The Act on the Protection of Juveniles from Sexual Exploitation further provides under Article 21 that:
The State shall, when criminally prosecuting nationals who commit sex offences against children or juveniles outside the territory of the Republic of Korea pursuant to Article 3 of the Criminal Act, make efforts to quickly obtain criminal information from foreign countries concerned and publish them.55
A ‘child’ or ‘juvenile’ is defined as ‘persons under 19 years of age’.56 The term ‘sex offences’ is defined broadly57 to include rape and molestation,58 production and distribution of child pornography,59 child sex trafficking,60 purchasing a child for sex,61 coercing a child to have sex,62 and conducting a business that arranges child prostitution.63
South Korean law also makes provisions for the protection of child victims in trials allowing them to give video testimony.64
Although the South Korean extraterritorial laws are far reaching and broad in scope an ECPAT International survey was unable to confirm that any South Korean nationals had been prosecuted under it.65
Again it appears that the failure of the laws to protect children lie with the lack of will to prosecute and not in the drafting of the law.
VIII. The Singaporean Approach
According to a study conducted by the John Hopkins University, Singaporeans rate among the most frequent sex tourists in Thailand.66 However, unlike South Korea and Japan, Singapore has had some success in closing down sex tourism operations. Singapore also remains the only ASEAN Member State to expressly mention child sex tourism.67
(a) The Law
The Penal Code (Amendment) Act 2007 created extraterritorial laws which criminalised commercial sex with a minor below the age of 18 outside of Singapore. Section 376C of the Penal Code 1872 (Singapore) now states:
Any person, being a citizen or a permanent resident of Singapore, who does, outside of Singapore, any act that would, if done in Singapore, constitute an offence under Section 376B [concerning commercial sex with a minor], shall be guilty of an offence.
Under the new provisions it is also an offence to communicate with another person for the purpose of obtaining commercial sex with a minor68 and to contribute to the sexual exploitation of children in tourism.69 Grooming a child for the purpose of committing a sexual act on them is criminalised where the perpetrator is older than 21 and the child is under 16 years of age.70 These offences are punishable by up to 10 years imprisonment or a fine, or both.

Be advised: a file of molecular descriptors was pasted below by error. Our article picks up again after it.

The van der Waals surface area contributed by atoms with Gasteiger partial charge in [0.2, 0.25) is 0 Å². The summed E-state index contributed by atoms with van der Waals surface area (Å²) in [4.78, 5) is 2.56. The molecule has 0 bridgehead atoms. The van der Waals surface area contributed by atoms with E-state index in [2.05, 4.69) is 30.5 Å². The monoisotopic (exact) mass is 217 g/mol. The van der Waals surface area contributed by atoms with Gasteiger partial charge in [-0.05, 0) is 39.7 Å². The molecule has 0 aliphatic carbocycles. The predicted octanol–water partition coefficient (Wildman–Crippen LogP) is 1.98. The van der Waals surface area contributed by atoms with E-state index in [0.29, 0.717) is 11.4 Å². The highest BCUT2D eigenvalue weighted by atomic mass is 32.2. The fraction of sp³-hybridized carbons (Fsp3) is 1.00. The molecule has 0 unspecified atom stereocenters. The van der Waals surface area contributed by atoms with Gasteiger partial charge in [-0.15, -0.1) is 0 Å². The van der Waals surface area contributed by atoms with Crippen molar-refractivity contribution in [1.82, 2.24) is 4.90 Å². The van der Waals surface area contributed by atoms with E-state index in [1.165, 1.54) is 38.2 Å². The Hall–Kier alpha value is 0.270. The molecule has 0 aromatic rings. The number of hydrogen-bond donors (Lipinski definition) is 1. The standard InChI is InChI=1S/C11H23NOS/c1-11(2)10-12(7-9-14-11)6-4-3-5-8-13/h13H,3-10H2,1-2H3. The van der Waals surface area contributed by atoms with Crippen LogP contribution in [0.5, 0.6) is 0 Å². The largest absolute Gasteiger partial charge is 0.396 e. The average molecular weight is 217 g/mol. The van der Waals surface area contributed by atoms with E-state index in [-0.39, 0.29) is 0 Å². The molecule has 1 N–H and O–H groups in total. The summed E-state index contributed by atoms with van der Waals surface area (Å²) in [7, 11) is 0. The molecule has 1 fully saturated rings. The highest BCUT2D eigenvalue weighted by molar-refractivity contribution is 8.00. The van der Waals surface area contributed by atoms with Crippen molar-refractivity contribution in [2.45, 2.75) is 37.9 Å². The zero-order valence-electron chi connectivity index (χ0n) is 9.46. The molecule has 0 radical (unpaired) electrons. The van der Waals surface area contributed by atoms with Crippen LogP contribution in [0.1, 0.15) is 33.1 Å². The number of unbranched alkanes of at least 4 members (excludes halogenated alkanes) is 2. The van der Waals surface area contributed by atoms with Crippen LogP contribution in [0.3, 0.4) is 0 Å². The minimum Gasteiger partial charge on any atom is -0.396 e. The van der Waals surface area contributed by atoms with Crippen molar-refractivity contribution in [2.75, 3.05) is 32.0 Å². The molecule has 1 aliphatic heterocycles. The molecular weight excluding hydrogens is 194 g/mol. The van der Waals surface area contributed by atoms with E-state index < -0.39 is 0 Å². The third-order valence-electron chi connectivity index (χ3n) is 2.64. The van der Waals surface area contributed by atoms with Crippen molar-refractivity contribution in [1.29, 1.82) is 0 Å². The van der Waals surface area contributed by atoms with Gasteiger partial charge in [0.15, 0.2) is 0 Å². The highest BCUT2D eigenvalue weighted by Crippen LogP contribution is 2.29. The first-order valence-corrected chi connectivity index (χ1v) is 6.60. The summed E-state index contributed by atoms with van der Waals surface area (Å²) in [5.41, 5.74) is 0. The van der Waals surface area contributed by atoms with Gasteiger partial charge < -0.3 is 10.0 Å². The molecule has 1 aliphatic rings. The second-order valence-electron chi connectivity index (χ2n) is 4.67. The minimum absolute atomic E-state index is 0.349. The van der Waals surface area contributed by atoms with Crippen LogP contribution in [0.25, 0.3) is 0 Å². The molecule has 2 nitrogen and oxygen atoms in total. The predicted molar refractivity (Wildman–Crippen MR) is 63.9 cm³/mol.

However, neither the Penal Code nor the accompanying Explanatory Statement defines ‘commercial sex’. The Singaporean legislation therefore, unlike the Australian legislation, risks narrowly identifying child sex tourists by making ‘commercial’ a necessary element of the offence.71
The very suggestion of enacting extraterritorial anti-sex tourism laws in Singapore has seemed to have a positive effect. It was reported in 2006 that the mere mention of proposed amendments to the Penal Code had resulted in a 15 percent drop in ticket sales to Batam from Singapore. 72 Restaurants in the red light district of the popular destination among Singaporean sex tourists also reported that their profit margin had dipped by nearly 50 percent.73
Apart from this initial success, the Singaporean Government has appeared slow in taking up the challenge of enforcing the new extraterritorial laws. Before April this year the Singaporean Government was yet to investigate, prosecute or convict any national or permanent resident for child sex tourism.74 However, in April this year the Singaporean Attorney-General’s Chambers released a press statement noting that on Monday 16 April 2012 44 persons had been charged with having commercial sex with an underage person.75 Hopefully, these arrests signal a positive development in Singapore’s approach to enforcing their extraterritorial laws.
IX. The Will to Succeed